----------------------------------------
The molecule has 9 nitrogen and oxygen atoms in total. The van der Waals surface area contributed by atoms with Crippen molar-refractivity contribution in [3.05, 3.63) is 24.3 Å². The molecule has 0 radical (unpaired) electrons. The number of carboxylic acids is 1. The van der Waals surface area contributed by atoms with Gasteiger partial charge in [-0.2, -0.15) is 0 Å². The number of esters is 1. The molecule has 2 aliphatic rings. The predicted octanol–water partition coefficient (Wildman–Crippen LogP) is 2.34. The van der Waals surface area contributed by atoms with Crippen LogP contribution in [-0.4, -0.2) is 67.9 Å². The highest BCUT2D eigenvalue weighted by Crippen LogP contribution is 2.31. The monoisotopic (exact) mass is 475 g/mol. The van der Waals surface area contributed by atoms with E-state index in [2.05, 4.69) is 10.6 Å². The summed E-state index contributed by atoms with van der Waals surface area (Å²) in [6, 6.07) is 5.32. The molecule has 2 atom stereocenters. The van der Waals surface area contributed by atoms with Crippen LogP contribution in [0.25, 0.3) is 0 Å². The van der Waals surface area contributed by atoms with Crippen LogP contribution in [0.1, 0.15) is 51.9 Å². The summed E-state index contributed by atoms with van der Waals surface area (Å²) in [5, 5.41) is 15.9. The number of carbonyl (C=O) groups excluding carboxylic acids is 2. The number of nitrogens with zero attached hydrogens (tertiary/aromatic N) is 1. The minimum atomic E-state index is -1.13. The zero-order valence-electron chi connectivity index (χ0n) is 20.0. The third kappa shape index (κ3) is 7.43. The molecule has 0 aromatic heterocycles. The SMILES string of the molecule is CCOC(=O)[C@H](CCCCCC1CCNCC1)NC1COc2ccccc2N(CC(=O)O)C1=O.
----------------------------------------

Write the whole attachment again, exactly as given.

The molecule has 9 nitrogen and oxygen atoms in total. The van der Waals surface area contributed by atoms with Crippen molar-refractivity contribution in [3.05, 3.63) is 24.3 Å². The molecule has 0 radical (unpaired) electrons. The number of carboxylic acids is 1. The van der Waals surface area contributed by atoms with Gasteiger partial charge in [-0.2, -0.15) is 0 Å². The number of esters is 1. The molecule has 2 aliphatic rings. The predicted octanol–water partition coefficient (Wildman–Crippen LogP) is 2.34. The van der Waals surface area contributed by atoms with Crippen LogP contribution in [-0.4, -0.2) is 67.9 Å². The highest BCUT2D eigenvalue weighted by Crippen LogP contribution is 2.31. The monoisotopic (exact) mass is 475 g/mol. The van der Waals surface area contributed by atoms with E-state index in [2.05, 4.69) is 10.6 Å². The summed E-state index contributed by atoms with van der Waals surface area (Å²) in [6, 6.07) is 5.32. The molecule has 2 atom stereocenters. The van der Waals surface area contributed by atoms with Crippen LogP contribution in [0.25, 0.3) is 0 Å². The van der Waals surface area contributed by atoms with Crippen LogP contribution in [0.1, 0.15) is 51.9 Å². The summed E-state index contributed by atoms with van der Waals surface area (Å²) in [5, 5.41) is 15.9. The number of carbonyl (C=O) groups excluding carboxylic acids is 2. The number of nitrogens with zero attached hydrogens (tertiary/aromatic N) is 1. The minimum atomic E-state index is -1.13. The zero-order valence-electron chi connectivity index (χ0n) is 20.0. The third kappa shape index (κ3) is 7.43. The molecule has 0 aromatic heterocycles. The SMILES string of the molecule is CCOC(=O)[C@H](CCCCCC1CCNCC1)NC1COc2ccccc2N(CC(=O)O)C1=O.